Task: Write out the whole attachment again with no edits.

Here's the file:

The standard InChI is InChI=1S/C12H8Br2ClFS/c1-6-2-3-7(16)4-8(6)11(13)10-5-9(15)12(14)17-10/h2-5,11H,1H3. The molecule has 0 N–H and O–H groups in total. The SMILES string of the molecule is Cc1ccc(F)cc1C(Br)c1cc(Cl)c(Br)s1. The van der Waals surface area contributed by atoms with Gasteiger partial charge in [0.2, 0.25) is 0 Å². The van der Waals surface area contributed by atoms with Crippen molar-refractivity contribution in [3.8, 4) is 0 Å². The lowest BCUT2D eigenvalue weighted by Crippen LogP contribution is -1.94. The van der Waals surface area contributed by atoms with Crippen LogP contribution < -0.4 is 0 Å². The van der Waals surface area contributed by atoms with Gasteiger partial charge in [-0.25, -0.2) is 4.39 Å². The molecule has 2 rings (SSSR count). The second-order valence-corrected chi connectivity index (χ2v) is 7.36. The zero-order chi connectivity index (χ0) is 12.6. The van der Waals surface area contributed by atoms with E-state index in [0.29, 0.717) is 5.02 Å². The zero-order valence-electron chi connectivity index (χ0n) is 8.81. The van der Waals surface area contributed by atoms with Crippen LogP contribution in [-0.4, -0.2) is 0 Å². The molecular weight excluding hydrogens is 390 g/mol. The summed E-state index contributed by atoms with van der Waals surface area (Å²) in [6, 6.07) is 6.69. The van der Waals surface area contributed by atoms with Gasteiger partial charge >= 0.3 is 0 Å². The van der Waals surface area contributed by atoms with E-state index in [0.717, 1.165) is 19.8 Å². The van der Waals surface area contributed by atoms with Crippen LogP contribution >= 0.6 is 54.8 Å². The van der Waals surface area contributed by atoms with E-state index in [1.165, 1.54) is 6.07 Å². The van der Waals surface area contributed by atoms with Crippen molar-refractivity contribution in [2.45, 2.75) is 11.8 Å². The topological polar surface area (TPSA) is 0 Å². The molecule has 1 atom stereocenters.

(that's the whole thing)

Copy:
The standard InChI is InChI=1S/C12H8Br2ClFS/c1-6-2-3-7(16)4-8(6)11(13)10-5-9(15)12(14)17-10/h2-5,11H,1H3. The molecule has 0 N–H and O–H groups in total. The SMILES string of the molecule is Cc1ccc(F)cc1C(Br)c1cc(Cl)c(Br)s1. The van der Waals surface area contributed by atoms with Gasteiger partial charge in [0.2, 0.25) is 0 Å². The van der Waals surface area contributed by atoms with Crippen molar-refractivity contribution in [3.8, 4) is 0 Å². The lowest BCUT2D eigenvalue weighted by Crippen LogP contribution is -1.94. The van der Waals surface area contributed by atoms with Crippen LogP contribution < -0.4 is 0 Å². The van der Waals surface area contributed by atoms with Gasteiger partial charge in [-0.25, -0.2) is 4.39 Å². The molecule has 2 rings (SSSR count). The second-order valence-corrected chi connectivity index (χ2v) is 7.36. The zero-order chi connectivity index (χ0) is 12.6. The van der Waals surface area contributed by atoms with E-state index in [0.29, 0.717) is 5.02 Å². The zero-order valence-electron chi connectivity index (χ0n) is 8.81. The van der Waals surface area contributed by atoms with Crippen LogP contribution in [-0.4, -0.2) is 0 Å². The molecular weight excluding hydrogens is 390 g/mol. The summed E-state index contributed by atoms with van der Waals surface area (Å²) in [6, 6.07) is 6.69. The van der Waals surface area contributed by atoms with Gasteiger partial charge >= 0.3 is 0 Å². The van der Waals surface area contributed by atoms with E-state index in [0.717, 1.165) is 19.8 Å². The van der Waals surface area contributed by atoms with Crippen LogP contribution >= 0.6 is 54.8 Å². The van der Waals surface area contributed by atoms with E-state index in [1.165, 1.54) is 6.07 Å². The van der Waals surface area contributed by atoms with Crippen molar-refractivity contribution in [2.45, 2.75) is 11.8 Å². The topological polar surface area (TPSA) is 0 Å². The molecule has 1 atom stereocenters.